New Report Warns Number Of Jailed Journalists At Global High
The number of journalists jailed around the world set another record in 2021, as repressive regimes crack down on the independent press, a new report from the Committee to Protect Journalists has warned.
The CPJ’s 2021 prison census found that the number of reporters jailed for their work hit a new global record of 293, up from a revised total of 280 in 2020.
THE CPJ recorded 19 journalists murdered in retaliation for their work as of 1 December this year, compared with 22 in all of 2020. Three more were killed this year while reporting from conflict zones, and two others were killed covering protests or street clashes that turned deadly.
“It’s been an especially bleak year for defenders of press freedom,” the CPJ said.
At least 24 journalists were killed because of their coverage so far this year; 18 others died in circumstances “too murky” to determine whether they were specific targets.
China remains the world’s most prolific jailer of journalists for the third year in a row, with 50 journalists behind bars. Myanmar soared to the second slot after the media crackdown that followed its February 1 military coup. Egypt, Vietnam, and Belarus, respectively, rounded out the top five.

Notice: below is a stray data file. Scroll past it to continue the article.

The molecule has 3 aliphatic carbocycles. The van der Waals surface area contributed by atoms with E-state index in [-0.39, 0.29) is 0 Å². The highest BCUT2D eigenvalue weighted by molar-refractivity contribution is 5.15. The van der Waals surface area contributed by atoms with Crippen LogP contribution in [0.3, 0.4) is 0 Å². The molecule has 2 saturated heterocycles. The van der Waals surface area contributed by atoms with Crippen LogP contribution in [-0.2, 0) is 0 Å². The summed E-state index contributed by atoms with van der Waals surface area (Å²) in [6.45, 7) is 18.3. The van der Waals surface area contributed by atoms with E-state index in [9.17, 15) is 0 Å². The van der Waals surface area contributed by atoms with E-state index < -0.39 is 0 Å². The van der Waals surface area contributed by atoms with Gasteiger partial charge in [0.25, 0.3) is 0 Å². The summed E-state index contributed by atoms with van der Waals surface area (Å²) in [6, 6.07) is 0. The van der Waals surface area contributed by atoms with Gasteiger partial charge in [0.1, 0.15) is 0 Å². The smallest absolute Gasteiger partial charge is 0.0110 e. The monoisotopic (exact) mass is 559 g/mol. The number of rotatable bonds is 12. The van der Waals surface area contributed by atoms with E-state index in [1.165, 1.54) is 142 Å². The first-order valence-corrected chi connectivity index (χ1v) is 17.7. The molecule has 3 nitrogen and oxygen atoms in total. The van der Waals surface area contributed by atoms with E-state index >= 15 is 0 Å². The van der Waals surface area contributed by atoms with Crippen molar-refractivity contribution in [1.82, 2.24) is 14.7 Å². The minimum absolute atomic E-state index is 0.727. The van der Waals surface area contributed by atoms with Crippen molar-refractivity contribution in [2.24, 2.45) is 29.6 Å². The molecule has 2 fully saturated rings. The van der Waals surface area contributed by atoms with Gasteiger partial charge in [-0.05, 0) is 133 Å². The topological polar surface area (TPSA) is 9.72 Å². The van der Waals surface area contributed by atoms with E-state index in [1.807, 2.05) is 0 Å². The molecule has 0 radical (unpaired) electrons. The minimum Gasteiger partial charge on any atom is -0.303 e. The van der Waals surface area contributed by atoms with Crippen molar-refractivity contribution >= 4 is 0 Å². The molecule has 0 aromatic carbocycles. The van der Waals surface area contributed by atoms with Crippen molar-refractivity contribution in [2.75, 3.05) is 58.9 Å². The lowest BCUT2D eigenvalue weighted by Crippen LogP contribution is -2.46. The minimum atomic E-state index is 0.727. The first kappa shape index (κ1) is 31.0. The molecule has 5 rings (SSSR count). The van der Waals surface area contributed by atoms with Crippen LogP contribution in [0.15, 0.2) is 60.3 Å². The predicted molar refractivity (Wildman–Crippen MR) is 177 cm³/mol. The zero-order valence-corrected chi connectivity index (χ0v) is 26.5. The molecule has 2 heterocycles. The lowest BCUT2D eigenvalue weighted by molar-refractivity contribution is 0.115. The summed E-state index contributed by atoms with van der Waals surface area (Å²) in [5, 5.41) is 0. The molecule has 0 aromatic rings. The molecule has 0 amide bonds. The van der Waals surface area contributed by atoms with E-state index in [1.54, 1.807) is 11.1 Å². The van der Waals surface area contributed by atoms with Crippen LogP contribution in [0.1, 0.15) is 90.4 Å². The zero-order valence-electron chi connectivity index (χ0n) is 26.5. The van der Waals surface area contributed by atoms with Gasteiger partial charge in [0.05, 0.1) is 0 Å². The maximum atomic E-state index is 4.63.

“The reasons for the relentless climb in the numbers of detained journalists – this is the sixth consecutive year that CPJ’s census has recorded at least 250 incarcerated – differ between countries. But all reflect a stark trend: a growing intolerance of independent reporting.
“Emboldened autocrats are increasingly ignoring due process and flouting international norms to keep themselves in power,” the CPJ said. “In a world preoccupied with COVID-19 and trying to prioritize issues like climate change, repressive governments are clearly aware that public outrage at human rights abuses is blunted and democratic governments have less appetite for political or economic retaliation.”
Authoritarian leaders are increasingly finding more sophisticated ways to block independent reporters and outlets – notably internet shutdowns and increased surveillance through high-tech spyware – than keeping them behind bars, the CPJ added.
“In this grim year for free expression, that kind of intolerance leaves little room for optimism that the number of jailed journalists will stop setting records anytime soon,” the CPJ said.